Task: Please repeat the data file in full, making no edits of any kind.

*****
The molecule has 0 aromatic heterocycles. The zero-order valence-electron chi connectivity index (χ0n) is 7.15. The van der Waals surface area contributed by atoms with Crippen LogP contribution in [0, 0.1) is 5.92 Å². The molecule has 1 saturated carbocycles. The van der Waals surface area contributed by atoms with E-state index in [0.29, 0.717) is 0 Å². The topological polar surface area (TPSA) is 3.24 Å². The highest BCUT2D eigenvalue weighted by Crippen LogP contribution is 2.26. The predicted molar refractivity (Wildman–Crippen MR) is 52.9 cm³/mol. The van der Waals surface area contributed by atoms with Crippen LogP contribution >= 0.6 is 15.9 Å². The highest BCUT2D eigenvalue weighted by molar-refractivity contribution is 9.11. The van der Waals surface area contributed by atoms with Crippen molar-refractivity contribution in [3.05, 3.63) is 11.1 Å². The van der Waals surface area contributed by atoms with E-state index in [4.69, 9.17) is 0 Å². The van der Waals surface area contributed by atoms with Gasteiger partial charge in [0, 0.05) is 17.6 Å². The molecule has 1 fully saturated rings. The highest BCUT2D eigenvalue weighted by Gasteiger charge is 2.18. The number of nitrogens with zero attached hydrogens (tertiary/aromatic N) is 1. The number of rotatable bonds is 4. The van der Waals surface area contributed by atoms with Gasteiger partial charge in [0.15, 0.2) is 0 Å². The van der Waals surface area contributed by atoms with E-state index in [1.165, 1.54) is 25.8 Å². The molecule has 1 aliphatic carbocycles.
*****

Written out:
The molecule has 0 aromatic heterocycles. The zero-order valence-electron chi connectivity index (χ0n) is 7.15. The van der Waals surface area contributed by atoms with Crippen LogP contribution in [0, 0.1) is 5.92 Å². The molecule has 1 saturated carbocycles. The van der Waals surface area contributed by atoms with E-state index in [0.29, 0.717) is 0 Å². The topological polar surface area (TPSA) is 3.24 Å². The highest BCUT2D eigenvalue weighted by Crippen LogP contribution is 2.26. The predicted molar refractivity (Wildman–Crippen MR) is 52.9 cm³/mol. The van der Waals surface area contributed by atoms with Crippen LogP contribution >= 0.6 is 15.9 Å². The highest BCUT2D eigenvalue weighted by molar-refractivity contribution is 9.11. The van der Waals surface area contributed by atoms with Crippen molar-refractivity contribution in [3.05, 3.63) is 11.1 Å². The van der Waals surface area contributed by atoms with E-state index in [4.69, 9.17) is 0 Å². The van der Waals surface area contributed by atoms with Gasteiger partial charge in [0, 0.05) is 17.6 Å². The molecule has 1 fully saturated rings. The highest BCUT2D eigenvalue weighted by Gasteiger charge is 2.18. The number of nitrogens with zero attached hydrogens (tertiary/aromatic N) is 1. The number of rotatable bonds is 4. The van der Waals surface area contributed by atoms with Gasteiger partial charge in [0.15, 0.2) is 0 Å². The van der Waals surface area contributed by atoms with E-state index in [1.165, 1.54) is 25.8 Å². The molecule has 1 aliphatic carbocycles.